I was pretty nervous about the scenario. On one hand I was very excited because it was my hand made project and I was so proud of it. I thought others might think it strange and geeky and my work unworthy. Really the latter troubled me more because most of my game projects are strange and geeky. I was also worried the rules wouldn't work right, or I would somehow screw them up because I'd only run the scenario once.
I shouldn't have been concerned. The game was filled. Mark and Sam Fortner, and Al Rivers ran the English. Keith French, Brian Renninger, and Arthur Brookings ran the French. Best, and most importantly Dave Schueler was there to help me with the scenario. I'd re-written the quick sheets, taking changes from our playtest into consideration, so that helped. We took the time to walk through the rules, and while there were some inevitable holes to fill, the game played pretty smoothly. By the end of the fourth turn, I was no longer necessary, and Dave and I could talk about the Mariners-Yankees game. Most gratifying, many gamers dropped by the table to look and ask questions about the cogs, the period, and the game. Doug Hamm and Andrew Mah, tasked with scoring games for the Friday night period, chose Sluys for best of show for the period.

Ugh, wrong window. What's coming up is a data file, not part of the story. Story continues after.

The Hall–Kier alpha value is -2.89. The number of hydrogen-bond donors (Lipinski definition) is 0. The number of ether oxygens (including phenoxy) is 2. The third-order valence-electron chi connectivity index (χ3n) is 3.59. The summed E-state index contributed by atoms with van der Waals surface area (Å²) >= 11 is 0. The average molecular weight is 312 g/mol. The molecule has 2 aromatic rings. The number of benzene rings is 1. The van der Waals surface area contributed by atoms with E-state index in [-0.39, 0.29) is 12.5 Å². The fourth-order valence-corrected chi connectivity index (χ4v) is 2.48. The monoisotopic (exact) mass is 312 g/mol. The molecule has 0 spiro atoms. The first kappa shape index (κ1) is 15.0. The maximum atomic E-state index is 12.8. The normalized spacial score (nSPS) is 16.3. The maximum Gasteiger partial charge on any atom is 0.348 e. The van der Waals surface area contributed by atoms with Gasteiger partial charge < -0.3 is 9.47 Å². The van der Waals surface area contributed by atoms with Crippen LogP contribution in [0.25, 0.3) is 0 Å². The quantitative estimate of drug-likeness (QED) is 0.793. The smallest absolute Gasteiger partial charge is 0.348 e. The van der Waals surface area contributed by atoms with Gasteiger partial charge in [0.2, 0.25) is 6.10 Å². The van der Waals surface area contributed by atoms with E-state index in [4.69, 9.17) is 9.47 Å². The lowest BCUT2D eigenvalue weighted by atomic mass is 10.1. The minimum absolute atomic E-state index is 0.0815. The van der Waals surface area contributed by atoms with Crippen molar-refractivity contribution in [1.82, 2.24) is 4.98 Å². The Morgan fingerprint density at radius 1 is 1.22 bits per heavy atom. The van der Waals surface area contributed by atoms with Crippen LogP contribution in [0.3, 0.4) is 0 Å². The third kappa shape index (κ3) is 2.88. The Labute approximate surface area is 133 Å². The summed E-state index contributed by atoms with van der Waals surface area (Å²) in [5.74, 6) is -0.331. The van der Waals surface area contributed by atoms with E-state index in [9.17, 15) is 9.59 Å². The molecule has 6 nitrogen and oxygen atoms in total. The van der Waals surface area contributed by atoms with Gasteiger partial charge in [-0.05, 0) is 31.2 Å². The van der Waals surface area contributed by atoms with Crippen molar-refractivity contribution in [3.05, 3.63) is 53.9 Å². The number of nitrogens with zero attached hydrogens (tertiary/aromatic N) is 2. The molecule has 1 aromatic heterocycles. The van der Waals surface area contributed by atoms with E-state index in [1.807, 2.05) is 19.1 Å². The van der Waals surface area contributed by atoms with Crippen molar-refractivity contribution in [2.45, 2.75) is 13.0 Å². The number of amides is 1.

|The set up with both fleets hard against the Cadzand Is. shoals.|
The game began with the French shuffling the order of their ships,while the English grouped theirs. The French position was centered between Cadzand Is. and the headland, and the English were prepared to take advantage of a small gap between the island and the fleet. Unfortunately the gap closed with the night's tidal action, so the battle proceeded pretty much head to head.
|Another view of the set up. The French fleet clearly overlaps the English right.|
For the first three turns the English and French engaged in desultory artillery and missile fire. Though there were some lucky die rolls on both sides, by turn four it was clear to the English they were going to have to close to win. In turn four the English closed and began supported melees in true DBA fashion. Unfortunately DBA also requires some decent die rolling, and the English commanders, Mark and Sam, had much better dice karma than the French commanders, Brian and Arthur. With poor command points, and much less capable of removing damage points, the French line began suffering large holes in the first squadron.
|The French third squadron moves toward their left flank.|
Even so, there were lots of smiles afterwords, and I was happy the game was so well received. All photos were taken by Doug Hamm, and I thank him for letting me use them.